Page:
San Diego City Council members approved the Water Purification Demonstration project’s final report and asked the city’s staff to develop a plan and timeline to implement a full-scale project within 90 days.
Implementation of an indirect potable reuse (IPR) program would provide a significant new local water supply, while reducing the amount of primary effluent discharged to the ocean, helping the City avoid a $1.5 billion upgrade of the Point Loma Wastewater Treatment Plant. According to the report, that savings could offset water purification expenses and cut the effective cost of purified water in half.
The two-year study included multiple workshops involving an Expert Panel and other stakeholders and the operation of a 1 MGD (3,785 m3/d) demonstration project at the North City Water Reclamation Facility (WRF) to demonstrate the robustness of the multi-barrier MF/RO and advanced oxidation arrangement to produce better-than-potable-quality water from tertiary effluent. As a result of the Study, the California Department of Public Health (CDPH) gave conditional approval to the proposed IPR concept, which would augment the natural and imported water flows into the San Vicente reservoir with repurified water advanced treated water.
An earlier 2006 Reuse Study developed a 16 MGD (16,560 m3/d) IPR project, while a more recent 2012 Recycled Water Study identified the opportunities to cost effectively produce up to 88 MGD (333,000 m3/d) of potable and non-potable reuse by diverting additional wastewater flows to both of the city’s existing WRFs and adding a third WRF on Harbor Drive, near a major wastewater pump station. The 2012 Study found that recycled water could cost effectively provide up to 40 percent of the city’s demand for raw water to feed their potable water treatment plants.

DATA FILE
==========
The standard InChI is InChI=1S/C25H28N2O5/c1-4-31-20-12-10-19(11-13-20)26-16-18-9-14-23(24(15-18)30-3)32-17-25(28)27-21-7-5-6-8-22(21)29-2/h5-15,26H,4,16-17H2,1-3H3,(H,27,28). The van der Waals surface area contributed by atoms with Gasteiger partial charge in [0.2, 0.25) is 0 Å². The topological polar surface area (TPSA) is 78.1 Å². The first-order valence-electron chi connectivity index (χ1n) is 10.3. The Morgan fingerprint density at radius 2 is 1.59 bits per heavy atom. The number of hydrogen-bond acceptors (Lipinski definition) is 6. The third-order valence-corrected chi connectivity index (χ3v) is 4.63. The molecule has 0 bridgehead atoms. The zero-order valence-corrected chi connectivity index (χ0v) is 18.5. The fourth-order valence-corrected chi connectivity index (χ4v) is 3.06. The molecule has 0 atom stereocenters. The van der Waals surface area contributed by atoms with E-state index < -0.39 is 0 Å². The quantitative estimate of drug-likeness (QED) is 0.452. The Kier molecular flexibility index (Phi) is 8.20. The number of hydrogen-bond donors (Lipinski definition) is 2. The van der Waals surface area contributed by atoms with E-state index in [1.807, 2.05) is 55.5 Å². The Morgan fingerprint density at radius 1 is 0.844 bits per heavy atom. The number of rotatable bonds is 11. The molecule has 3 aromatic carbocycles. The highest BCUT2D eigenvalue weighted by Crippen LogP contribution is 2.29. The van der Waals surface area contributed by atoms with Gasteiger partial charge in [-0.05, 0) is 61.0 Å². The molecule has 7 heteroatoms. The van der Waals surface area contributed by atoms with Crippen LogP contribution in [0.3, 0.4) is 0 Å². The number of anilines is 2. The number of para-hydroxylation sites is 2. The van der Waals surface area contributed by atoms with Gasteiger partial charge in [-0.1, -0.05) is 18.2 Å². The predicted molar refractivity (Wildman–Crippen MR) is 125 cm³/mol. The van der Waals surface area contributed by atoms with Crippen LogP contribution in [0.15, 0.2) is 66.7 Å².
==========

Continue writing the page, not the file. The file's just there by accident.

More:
Although the approved Study only considered an IPR project, a stakeholder panel has already met to consider the possibility of direct potable reuse (DPR) as an alternative to the IPR project. Under a DPR arrangement, the purified effluent—which exceeds the potable water quality requirements—would be introduced into an existing raw water supply line that delivers raw water to an existing water treatment plant. This scheme would eliminate the need for a challenging 22-mile (33km) pipeline, and its $200 million price tag, that would convey the water to the San Vicente reservoir.
The implementation plan to be provided by the city staff is understood to include a plan for a DPR option, as well as a plan for taking legislative action to get the CDPH to move faster to establish DPR regulations.